How do you feel about the possibility of making life better for Veterans through your research?

Having dedicated my professional career to helping fellow Veterans, I consider the chance to make life better for Veterans as the opportunity of a lifetime. It’s why I come to work every day. It’s my mission, my purpose. Research is a cornerstone of these efforts, and without it most of the methods, programs, and therapies I use in carrying out my duties would not exist. Research is also a chance to contribute to making these tools of the trade more effective and even discovering new ones.

Does being a Veteran give you a greater emotional tie to the work you’re doing or more insight into Veterans’ needs?

Absolutely! Being a clinical social worker and mental health clinician, especially in my current role as a suicide prevention coordinator, is a tough field. It is indeed rewarding. Having the opportunity to be there for fellow Veterans and my teammates is what keeps me coming back and giving it my all every day. However, it can be extremely stressful and demanding, and it comes with its fair share of pain. If it were not for my experiences in the military and the challenges I faced afterward, I would not be walking the path I’m on now. These experiences, good and bad, are part of me. They have helped shape who I am, and it’s difficult to envision doing anything else.

Based on your life experiences to date, what do you believe are the keys to success? What motivational tips would you share?

After struggling to find myself and where I fit in after returning from active duty, I determined that something that helped me be successful was taking a cold, hard look at myself and identifying what is truly important to me. After taking the uniform off, I suddenly found myself without a strong sense of community, purpose, and identity, and I had to redefine my sense of self. I felt like an outsider in my own country, and at the same time I viewed assimilating back into civilian society as weakness, getting soft, failure. However, remembering the intangibles that cannot be taken away—the survivability, strengths, and resilience I gained while serving in the military—and with the grounding of family and close friends, I was able to find myself again. Finding out what is truly important to you at your core and what you are good at are keys to success. However, this is not easy. Failure is part of that process. But once you find something that clicks, it’s an amazing feeling, and opportunities appear when you least expect them.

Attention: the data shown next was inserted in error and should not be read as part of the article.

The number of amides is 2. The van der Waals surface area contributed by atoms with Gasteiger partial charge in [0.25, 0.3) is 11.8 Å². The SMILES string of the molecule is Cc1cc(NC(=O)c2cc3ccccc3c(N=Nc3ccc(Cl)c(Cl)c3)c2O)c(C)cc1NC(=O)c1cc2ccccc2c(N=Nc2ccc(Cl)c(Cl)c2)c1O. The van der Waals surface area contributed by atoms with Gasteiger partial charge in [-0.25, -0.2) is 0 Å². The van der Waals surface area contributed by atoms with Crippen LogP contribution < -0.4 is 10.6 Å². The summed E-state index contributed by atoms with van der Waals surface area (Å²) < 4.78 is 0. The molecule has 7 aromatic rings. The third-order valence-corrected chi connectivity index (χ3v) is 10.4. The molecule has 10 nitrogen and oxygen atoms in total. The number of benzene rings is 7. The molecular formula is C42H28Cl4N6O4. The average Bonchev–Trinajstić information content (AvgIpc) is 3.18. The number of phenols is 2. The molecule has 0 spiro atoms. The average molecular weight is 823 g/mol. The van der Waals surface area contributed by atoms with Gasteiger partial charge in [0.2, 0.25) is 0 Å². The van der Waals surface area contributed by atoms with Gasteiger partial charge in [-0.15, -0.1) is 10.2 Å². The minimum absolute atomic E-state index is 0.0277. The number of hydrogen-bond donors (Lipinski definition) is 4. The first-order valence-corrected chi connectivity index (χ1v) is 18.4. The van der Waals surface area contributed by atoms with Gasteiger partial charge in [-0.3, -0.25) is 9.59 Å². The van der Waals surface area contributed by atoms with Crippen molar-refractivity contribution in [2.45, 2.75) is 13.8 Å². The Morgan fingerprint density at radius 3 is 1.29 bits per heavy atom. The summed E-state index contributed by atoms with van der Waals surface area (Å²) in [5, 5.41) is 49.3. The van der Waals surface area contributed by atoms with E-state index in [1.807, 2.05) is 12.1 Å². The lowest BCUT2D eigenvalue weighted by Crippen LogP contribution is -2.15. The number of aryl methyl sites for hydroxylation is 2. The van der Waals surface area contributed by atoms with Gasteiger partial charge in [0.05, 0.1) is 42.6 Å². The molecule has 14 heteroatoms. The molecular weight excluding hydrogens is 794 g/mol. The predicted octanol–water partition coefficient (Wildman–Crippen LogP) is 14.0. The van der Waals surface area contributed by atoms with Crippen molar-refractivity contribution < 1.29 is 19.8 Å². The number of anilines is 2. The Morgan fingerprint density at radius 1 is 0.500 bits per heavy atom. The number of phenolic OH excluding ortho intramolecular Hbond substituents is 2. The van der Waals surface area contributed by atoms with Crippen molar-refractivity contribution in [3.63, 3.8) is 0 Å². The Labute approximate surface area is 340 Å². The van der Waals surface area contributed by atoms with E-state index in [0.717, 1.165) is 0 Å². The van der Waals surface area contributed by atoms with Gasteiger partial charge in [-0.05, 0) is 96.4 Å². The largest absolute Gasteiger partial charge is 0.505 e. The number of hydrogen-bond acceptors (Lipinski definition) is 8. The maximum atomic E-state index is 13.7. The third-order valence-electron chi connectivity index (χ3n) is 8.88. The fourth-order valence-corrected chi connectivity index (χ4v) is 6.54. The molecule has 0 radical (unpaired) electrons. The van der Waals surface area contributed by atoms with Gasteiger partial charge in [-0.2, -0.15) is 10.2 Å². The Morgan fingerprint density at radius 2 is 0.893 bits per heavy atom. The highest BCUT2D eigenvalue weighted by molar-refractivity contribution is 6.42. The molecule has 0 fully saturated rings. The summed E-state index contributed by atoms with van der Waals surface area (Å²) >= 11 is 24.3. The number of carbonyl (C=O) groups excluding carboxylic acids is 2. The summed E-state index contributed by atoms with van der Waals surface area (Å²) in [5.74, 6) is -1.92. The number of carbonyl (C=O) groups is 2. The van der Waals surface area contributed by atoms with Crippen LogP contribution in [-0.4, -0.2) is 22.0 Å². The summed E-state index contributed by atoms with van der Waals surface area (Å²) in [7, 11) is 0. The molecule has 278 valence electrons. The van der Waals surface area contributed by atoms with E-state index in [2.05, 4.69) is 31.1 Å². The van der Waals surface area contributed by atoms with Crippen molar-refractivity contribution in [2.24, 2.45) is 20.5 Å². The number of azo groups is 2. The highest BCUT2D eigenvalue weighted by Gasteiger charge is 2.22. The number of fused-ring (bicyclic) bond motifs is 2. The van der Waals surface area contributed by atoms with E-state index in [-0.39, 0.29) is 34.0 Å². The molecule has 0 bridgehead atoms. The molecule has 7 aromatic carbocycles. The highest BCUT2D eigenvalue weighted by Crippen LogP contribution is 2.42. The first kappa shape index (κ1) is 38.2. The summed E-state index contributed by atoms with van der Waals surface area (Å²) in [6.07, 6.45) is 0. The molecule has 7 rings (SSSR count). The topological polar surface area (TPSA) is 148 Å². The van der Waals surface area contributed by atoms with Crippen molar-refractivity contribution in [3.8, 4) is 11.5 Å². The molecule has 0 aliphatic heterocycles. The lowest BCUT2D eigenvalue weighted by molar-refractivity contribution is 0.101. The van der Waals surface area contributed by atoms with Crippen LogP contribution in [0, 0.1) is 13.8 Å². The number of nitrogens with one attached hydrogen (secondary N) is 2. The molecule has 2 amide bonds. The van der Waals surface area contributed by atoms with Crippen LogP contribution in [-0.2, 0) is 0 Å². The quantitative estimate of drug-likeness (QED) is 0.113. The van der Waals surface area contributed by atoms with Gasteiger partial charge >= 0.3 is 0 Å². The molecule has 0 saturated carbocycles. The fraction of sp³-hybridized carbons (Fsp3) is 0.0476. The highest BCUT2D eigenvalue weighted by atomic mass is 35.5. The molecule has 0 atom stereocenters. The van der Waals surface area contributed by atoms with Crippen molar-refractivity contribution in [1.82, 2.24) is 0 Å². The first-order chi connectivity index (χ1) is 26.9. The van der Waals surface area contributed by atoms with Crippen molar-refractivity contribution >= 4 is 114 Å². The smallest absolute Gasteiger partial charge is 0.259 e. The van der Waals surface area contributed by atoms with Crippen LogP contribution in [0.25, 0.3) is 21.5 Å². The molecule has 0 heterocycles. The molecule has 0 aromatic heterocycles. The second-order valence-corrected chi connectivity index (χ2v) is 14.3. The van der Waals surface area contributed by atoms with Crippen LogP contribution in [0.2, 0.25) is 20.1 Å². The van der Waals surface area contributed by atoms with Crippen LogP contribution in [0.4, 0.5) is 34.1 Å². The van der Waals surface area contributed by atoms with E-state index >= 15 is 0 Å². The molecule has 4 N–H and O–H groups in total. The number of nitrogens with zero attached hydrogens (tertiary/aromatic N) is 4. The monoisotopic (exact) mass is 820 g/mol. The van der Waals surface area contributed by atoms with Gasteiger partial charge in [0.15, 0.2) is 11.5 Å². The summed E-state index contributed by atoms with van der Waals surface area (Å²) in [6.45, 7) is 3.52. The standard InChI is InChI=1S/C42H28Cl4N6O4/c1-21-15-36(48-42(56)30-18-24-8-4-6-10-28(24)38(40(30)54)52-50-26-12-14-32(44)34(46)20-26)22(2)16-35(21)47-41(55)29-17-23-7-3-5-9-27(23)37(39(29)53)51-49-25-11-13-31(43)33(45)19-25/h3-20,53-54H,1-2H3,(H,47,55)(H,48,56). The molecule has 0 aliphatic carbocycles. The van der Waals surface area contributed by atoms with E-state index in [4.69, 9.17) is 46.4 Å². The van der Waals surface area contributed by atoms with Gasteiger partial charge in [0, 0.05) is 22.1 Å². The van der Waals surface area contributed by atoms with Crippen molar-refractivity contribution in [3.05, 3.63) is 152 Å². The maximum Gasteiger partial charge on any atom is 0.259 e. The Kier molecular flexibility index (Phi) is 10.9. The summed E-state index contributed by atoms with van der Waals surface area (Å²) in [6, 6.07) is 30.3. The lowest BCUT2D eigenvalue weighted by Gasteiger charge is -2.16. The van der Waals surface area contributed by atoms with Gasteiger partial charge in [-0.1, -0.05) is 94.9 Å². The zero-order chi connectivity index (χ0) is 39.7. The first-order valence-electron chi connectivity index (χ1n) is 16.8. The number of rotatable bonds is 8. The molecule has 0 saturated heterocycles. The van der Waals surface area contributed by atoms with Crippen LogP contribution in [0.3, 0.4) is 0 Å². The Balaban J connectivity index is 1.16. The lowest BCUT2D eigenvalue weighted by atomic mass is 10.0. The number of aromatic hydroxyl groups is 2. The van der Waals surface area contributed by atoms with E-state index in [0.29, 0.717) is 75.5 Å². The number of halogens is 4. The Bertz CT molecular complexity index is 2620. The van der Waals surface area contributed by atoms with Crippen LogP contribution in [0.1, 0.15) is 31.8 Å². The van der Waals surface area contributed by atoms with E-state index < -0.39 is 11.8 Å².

What’s the next step for you in your VA career?

At this point, I hope to continue increasing my level of responsibility, eventually getting into policy administration, national program management, or other aspects of the federal government’s senior executive service. Research and perpetual learning are cornerstones of that journey. Depending on where my path leads and what opportunities come up along the way, I am also considering going for a doctorate in behavioral health.